Health // June 17, 2013
Sex is a normal, healthy and (hopefully) fun part of life. And when you are ready to get busy you, always take all the necessary precautions, right? RIGHT?? Unfortunately, even when we do play it safe, sexually transmitted diseases or infections (STDs/STIs) are always a risk when engaging in sexual activity. Most women know about HIV/AIDS, but what about those “sneaky” STDs/STIs that don’t show symptoms or you simply are not aware of? MWM demystifies the facts about STDs/STIs and tells you what to look out for.
Myth vs. Fact
MYTH: STDs always show symptoms
- FACT: Some STDs, like Gonorrhea, go undiagnosed and untreated because the person does not experience any symptoms.
MYTH: You can tell if someone has an STD just by looking at them
- FACT: Sexually transmitted diseases affect people from every racial, ethnic and socioeconomic background. Most do not have visible symptoms.
MYTH: Only promiscuous women are at risk for STDs
- FACT: Anyone who is sexually active is at risk for STDs. You can get an STD or STI upon first contact.
“Sneaky” STDs to look out for
- The Human Papillomavirus, or HPV, is the most common sexually transmitted infection (STI). In fact, HPV is so common that nearly all sexually active men and women get it at some point in their lives, according to the CDC. Most people with HPV never develop symptoms; however cervical cancer and genital warts are just two of the many health risks of HPV infection. HPV recently got national attention after Michael Douglas shared that it was the cause of his throat cancer.
- Chlamydia is known as a ‘silent’ infection because most infected people have no symptoms. Chlamydia is the most frequently reported bacterial sexually transmitted disease (STD) in the United States. This infection cancause serious damage to a woman’s reproductive health if left untreated. For example, pelvic inflammatory disease (PID), eptoctic pregnancy and inability to get pregnant can result from lack of treatment.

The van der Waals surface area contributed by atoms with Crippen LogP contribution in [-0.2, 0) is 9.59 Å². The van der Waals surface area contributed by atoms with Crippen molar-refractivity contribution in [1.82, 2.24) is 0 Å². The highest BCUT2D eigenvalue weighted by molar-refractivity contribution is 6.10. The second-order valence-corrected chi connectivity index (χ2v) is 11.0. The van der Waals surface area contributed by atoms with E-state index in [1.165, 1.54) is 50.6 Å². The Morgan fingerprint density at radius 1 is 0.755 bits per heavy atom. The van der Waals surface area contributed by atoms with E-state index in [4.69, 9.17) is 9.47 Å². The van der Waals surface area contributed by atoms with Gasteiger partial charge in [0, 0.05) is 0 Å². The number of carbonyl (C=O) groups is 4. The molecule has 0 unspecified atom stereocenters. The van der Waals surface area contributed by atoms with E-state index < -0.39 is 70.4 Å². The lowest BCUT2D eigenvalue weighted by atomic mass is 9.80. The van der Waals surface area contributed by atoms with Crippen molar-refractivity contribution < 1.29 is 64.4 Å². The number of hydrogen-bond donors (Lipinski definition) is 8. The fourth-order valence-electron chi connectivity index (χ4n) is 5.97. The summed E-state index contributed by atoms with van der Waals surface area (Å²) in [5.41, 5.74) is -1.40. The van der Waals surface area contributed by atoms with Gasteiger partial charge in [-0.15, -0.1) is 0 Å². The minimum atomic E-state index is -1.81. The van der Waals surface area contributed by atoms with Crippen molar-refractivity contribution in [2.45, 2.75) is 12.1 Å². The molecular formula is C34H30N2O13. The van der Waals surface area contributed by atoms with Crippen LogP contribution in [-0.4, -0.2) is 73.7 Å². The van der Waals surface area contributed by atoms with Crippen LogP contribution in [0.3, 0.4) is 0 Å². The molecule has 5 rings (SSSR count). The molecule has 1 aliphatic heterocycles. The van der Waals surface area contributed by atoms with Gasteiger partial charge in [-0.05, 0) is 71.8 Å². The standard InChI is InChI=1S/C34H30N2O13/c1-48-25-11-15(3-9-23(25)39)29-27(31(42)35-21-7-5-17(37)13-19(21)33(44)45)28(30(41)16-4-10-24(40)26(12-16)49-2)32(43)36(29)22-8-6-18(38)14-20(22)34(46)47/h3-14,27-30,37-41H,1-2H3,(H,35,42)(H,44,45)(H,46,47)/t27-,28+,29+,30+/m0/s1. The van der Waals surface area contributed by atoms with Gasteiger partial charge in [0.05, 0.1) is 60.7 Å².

- Gonorrhea is another common STD that affects 820,000 people in the United States each year. According to the CDC, most women with Gonorrhea do not have any symptoms. When a woman does have symptoms, they are often mild and can be mistaken for a bladder or vaginal infection. If left untreated, Gonorrhea can spread into the uterus (womb) or fallopian tubes (egg canals) and cause pelvic inflammatory disease (PID).
- Trichomoniasis (or “trich”) is a sexually transmitted disease (STD) that is caused by infection with a protozoan parasite called Trichomonas vaginalis. Most women who have the parasite cannot tell they are infected, and approximately 70 percent of infected people do not have any symptoms, according to the CDC. Trichomoniasis can increase the risk of getting or spreading other sexually transmitted infections such as HIV.
Whoa. So much information. But what can you do to protect yourself? Here are five ways to protect yourself from “sneaky” STDs/STIs:
- Wear a condom every time you have sex.
- Get tested with each new sex partner. In fact, you should get tested for STDs/STIs regularly if you are sexually active.
- Consider sex partners very carefully. Limiting the number of partners you have and talking about protection can help reduce your risk of an infection.
- Finally, abstain from sexual activity. It may seem difficult, but this is the only way to guarantee that you will not contract a STD/STI.
Now that you know the facts about common, sneaky STDs/STIs, make sure that you spread the word and strap onprotection before your next sexual encounter. Visit the CDC to learn more about how to prevent and treat STDs/STIs.